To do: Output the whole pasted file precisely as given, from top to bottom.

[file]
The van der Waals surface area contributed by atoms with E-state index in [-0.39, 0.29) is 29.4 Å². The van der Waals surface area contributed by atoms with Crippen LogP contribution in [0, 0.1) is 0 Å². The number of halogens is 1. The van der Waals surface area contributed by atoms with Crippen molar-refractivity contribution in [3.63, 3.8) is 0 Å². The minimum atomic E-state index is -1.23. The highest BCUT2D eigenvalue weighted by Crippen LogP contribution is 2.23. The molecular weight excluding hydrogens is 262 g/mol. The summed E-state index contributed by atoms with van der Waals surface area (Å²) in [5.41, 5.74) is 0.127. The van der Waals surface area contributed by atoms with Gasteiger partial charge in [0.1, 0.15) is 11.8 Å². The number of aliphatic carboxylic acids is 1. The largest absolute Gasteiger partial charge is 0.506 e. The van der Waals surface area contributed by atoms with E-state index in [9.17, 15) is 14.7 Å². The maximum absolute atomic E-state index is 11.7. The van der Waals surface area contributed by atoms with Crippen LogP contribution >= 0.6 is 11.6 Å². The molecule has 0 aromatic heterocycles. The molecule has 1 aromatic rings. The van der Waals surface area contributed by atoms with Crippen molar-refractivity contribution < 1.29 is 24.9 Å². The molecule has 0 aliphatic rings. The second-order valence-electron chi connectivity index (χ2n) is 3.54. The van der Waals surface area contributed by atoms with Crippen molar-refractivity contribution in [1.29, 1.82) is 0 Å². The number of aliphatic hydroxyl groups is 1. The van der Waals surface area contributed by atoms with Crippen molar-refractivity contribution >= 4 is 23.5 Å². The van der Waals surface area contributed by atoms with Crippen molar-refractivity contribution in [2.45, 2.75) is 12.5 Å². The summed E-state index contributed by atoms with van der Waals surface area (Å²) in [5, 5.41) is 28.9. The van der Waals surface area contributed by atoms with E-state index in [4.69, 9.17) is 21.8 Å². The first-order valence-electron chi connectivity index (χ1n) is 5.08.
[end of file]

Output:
The van der Waals surface area contributed by atoms with E-state index in [-0.39, 0.29) is 29.4 Å². The van der Waals surface area contributed by atoms with Crippen LogP contribution in [0, 0.1) is 0 Å². The number of halogens is 1. The van der Waals surface area contributed by atoms with Crippen molar-refractivity contribution in [3.63, 3.8) is 0 Å². The minimum atomic E-state index is -1.23. The highest BCUT2D eigenvalue weighted by Crippen LogP contribution is 2.23. The molecular weight excluding hydrogens is 262 g/mol. The summed E-state index contributed by atoms with van der Waals surface area (Å²) in [5.41, 5.74) is 0.127. The van der Waals surface area contributed by atoms with Gasteiger partial charge in [0.1, 0.15) is 11.8 Å². The number of aliphatic carboxylic acids is 1. The largest absolute Gasteiger partial charge is 0.506 e. The van der Waals surface area contributed by atoms with E-state index in [9.17, 15) is 14.7 Å². The maximum absolute atomic E-state index is 11.7. The van der Waals surface area contributed by atoms with Crippen LogP contribution >= 0.6 is 11.6 Å². The molecule has 0 aromatic heterocycles. The molecule has 1 aromatic rings. The van der Waals surface area contributed by atoms with Crippen molar-refractivity contribution < 1.29 is 24.9 Å². The molecule has 0 aliphatic rings. The second-order valence-electron chi connectivity index (χ2n) is 3.54. The van der Waals surface area contributed by atoms with Crippen molar-refractivity contribution in [1.29, 1.82) is 0 Å². The number of aliphatic hydroxyl groups is 1. The van der Waals surface area contributed by atoms with Crippen molar-refractivity contribution >= 4 is 23.5 Å². The van der Waals surface area contributed by atoms with Crippen molar-refractivity contribution in [2.45, 2.75) is 12.5 Å². The summed E-state index contributed by atoms with van der Waals surface area (Å²) in [5, 5.41) is 28.9. The van der Waals surface area contributed by atoms with E-state index in [4.69, 9.17) is 21.8 Å². The first-order valence-electron chi connectivity index (χ1n) is 5.08.